As for whether the Lewis/Moore love affair was “alleged,” there is no “assuming” going on here. All of Lewis’s biographers, without exception [unless Colin Duriez, whom Leslie mentions below, is an exception], both hostile (e.g., AN Wilson) and friendly (e.g., George Sayer), including former denier Walter Hooper (“the notion of sexual intimacy between the two must be regarded as likely,” intro to CSL journal volume All My Road Before Me, 1990), have for many years admitted that the circumstantial evidence is very strong that the Lewis/Moore relationship was sexual prior to Lewis’s conversion. During the period in question, CSL’s father referred to the connection between the two as an “affair.” Warren Lewis once asked CSL why he was living with Moore, and was told to mind his own business. In the 1997 intro to his biography of CSL, George Sayer, formerly “uncertain about whether they [CSL and Moore] were lovers,” said that he was by that time “quite certain that they were,” based on “conversations with Mrs. Moore’s daughter, Maureen, and a consideration of the way in which their bedrooms were arranged at the Kilns.” There is more in the biographies.

Admittedly, this not courtroom-standard evidence, there’s no video footage or DNA evidence if that’s your standard, but this is not a “beyond reasonable doubt” context -- this is biography, an effort to be honest and accurate about the historical facts. And everybody who has looked carefully at the biographical evidence has, so far as I know, came to the same conclusion about it -- while admitting that juridical certainty is not possible.

In human affairs, if not in clinical medicine, sunlight is the best disinfectant.
Last edited by larry gilman on 19 Nov 2009, 16:43, edited 6 times in total.
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Re: Suppressed by Jack

Postby Leslie » 19 Nov 2009, 16:13

moordarjeeling wrote:
Leslie wrote: the love affair seems to fit the bill.


Shouldn't that be "the alleged love affair"? We don't know that there was any love affair with Mrs. Moore. Lewis introduced her as his mother, keeping his promise to her son. Are we to assume Lewis was a liar on this point?


One very plausible explanation, such as that suggested by Colin Duriez in The C.S. Lewis Chronicles is that while their actual relationship was more like mother and son, Lewis was infatuated with her. He wrote letters at the time saying that he was in love. I don't think we need to call Lewis a liar to think it possible that these conflicting emotions were part of the complexity of the situation.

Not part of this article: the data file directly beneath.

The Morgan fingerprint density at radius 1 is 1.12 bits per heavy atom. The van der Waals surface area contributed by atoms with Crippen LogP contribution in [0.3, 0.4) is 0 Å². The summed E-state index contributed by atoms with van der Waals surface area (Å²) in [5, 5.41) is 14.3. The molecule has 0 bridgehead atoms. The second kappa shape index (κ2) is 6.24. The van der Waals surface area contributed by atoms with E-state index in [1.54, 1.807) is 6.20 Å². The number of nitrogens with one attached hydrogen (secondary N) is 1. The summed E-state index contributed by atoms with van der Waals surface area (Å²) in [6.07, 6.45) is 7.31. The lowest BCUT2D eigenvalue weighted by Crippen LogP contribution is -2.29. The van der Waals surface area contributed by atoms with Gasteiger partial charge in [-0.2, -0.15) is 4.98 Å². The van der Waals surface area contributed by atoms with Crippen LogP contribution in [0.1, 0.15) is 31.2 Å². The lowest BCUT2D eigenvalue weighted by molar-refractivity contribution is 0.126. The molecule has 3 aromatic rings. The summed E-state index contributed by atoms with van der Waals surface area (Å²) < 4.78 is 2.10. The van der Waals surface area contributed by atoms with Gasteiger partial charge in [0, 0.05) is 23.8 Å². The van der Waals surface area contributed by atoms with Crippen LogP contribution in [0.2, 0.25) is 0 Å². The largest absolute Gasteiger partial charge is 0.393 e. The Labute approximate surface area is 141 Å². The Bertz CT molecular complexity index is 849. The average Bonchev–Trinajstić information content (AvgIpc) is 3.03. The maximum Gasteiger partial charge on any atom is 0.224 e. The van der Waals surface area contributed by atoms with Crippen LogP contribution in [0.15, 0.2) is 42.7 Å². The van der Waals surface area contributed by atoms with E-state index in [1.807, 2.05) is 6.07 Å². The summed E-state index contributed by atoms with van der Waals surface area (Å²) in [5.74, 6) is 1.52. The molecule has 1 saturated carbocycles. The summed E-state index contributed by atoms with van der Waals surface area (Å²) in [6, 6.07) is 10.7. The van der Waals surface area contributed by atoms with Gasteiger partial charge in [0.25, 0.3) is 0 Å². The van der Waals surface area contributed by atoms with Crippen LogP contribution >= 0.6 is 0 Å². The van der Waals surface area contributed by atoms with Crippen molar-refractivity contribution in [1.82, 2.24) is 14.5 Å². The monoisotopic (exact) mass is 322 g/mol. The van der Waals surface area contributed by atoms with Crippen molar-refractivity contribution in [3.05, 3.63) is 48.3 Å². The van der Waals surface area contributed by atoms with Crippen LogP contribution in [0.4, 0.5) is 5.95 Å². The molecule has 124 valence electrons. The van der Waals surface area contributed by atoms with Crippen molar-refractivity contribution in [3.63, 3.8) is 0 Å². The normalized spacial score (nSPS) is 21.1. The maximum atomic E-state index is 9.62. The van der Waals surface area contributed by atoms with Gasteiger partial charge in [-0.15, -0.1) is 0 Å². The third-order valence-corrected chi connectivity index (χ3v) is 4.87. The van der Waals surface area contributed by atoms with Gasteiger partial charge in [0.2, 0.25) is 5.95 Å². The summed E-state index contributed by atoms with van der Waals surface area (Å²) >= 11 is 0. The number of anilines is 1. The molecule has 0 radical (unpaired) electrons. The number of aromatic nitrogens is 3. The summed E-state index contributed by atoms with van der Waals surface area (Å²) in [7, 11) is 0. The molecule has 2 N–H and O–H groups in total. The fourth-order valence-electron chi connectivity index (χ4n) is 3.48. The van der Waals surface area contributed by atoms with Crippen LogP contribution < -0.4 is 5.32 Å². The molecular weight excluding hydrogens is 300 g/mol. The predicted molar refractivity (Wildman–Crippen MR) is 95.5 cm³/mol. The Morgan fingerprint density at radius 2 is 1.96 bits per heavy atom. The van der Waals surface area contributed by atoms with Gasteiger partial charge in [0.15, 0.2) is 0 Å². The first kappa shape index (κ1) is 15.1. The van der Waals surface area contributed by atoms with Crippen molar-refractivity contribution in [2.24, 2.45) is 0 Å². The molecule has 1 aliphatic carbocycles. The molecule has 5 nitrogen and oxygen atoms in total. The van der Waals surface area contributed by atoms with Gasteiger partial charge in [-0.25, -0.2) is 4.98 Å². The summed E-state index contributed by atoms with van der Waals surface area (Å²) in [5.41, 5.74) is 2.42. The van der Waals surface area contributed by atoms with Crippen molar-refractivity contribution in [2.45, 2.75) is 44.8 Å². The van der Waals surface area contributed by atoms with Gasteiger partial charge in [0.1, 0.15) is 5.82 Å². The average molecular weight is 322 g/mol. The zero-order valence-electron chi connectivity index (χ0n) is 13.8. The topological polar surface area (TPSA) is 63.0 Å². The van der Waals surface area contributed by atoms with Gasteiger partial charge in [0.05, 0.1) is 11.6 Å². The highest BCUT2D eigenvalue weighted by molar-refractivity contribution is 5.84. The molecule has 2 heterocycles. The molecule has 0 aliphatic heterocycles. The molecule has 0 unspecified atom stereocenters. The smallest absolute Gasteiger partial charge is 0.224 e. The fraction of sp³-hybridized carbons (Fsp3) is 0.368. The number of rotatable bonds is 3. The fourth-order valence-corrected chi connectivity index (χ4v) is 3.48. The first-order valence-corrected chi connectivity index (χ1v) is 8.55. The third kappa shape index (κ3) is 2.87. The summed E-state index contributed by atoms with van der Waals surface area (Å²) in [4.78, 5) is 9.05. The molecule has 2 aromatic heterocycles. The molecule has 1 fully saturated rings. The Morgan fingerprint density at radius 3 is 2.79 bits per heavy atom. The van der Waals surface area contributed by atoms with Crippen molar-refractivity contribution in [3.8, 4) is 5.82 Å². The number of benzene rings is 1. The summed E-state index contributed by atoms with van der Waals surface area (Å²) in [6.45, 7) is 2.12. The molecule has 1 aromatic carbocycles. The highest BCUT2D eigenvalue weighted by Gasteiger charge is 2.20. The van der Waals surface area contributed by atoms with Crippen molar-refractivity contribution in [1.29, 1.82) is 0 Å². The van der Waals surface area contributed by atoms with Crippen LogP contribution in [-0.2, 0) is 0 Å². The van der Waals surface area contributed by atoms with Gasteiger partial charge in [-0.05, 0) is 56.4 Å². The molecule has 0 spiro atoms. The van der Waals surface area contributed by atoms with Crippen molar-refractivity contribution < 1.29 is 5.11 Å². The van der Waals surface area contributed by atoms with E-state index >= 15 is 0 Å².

moordarjeeling wrote:
Leslie wrote:So unless someone can suggest another 'episode' that better fits the record, the Mrs Moore theory has to be the most plausible one.


That would be," suggest another episode [among the episodes of Lewis's life that we know about]." We have not heard of all the episodes in Lewis's life.

Lewis documented his life fairly well in his letters. It is possible that there is another 'huge and complex' emotional episode around that time, but we have no record of any such, so it seems very unlikely. We know that he began a relationship at that time with Mrs Moore, which lasted for the next 30 years or so. Taking on an adopted mother and her daughter and suppporting them on a very small income is fairly huge. This is the largest aspect of his life that is not mentioned in SBJ. I see no reason why we must assume the existence of some other entirely unknown episode when this one seems to fit very well with Lewis's hints in SBJ. If your only objection is the perception that the relationship was sexual, see below.

moordarjeeling wrote:In quite a different context, in _Pilgrim's Regress_ Reason speaks strongly against jumping to conclusions. Much less, I'd say, a conclusion that makes Lewis a fornicator, a liar, and dishonors the older woman he chose to adopt as his mother.

It is entirely possible that the relationship was not sexual -- it is possible to be in love or infatuated with someone without sex. Duriez suggests that Mrs. Moore was aware of Lewis's infatuation, but 'her own feelings for him remained motherly'. There is no need whatsoever to read sex, lies, and dishonour into the relationship without direct evidence. If anyone is jumping to conclusions, it is those who assume that the relationship must have been sexual.
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Re: Suppressed by Jack

Postby larry gilman » 19 Nov 2009, 16:34

Leslie:

If anyone is jumping to conclusions, it is those who assume that the relationship must have been sexual.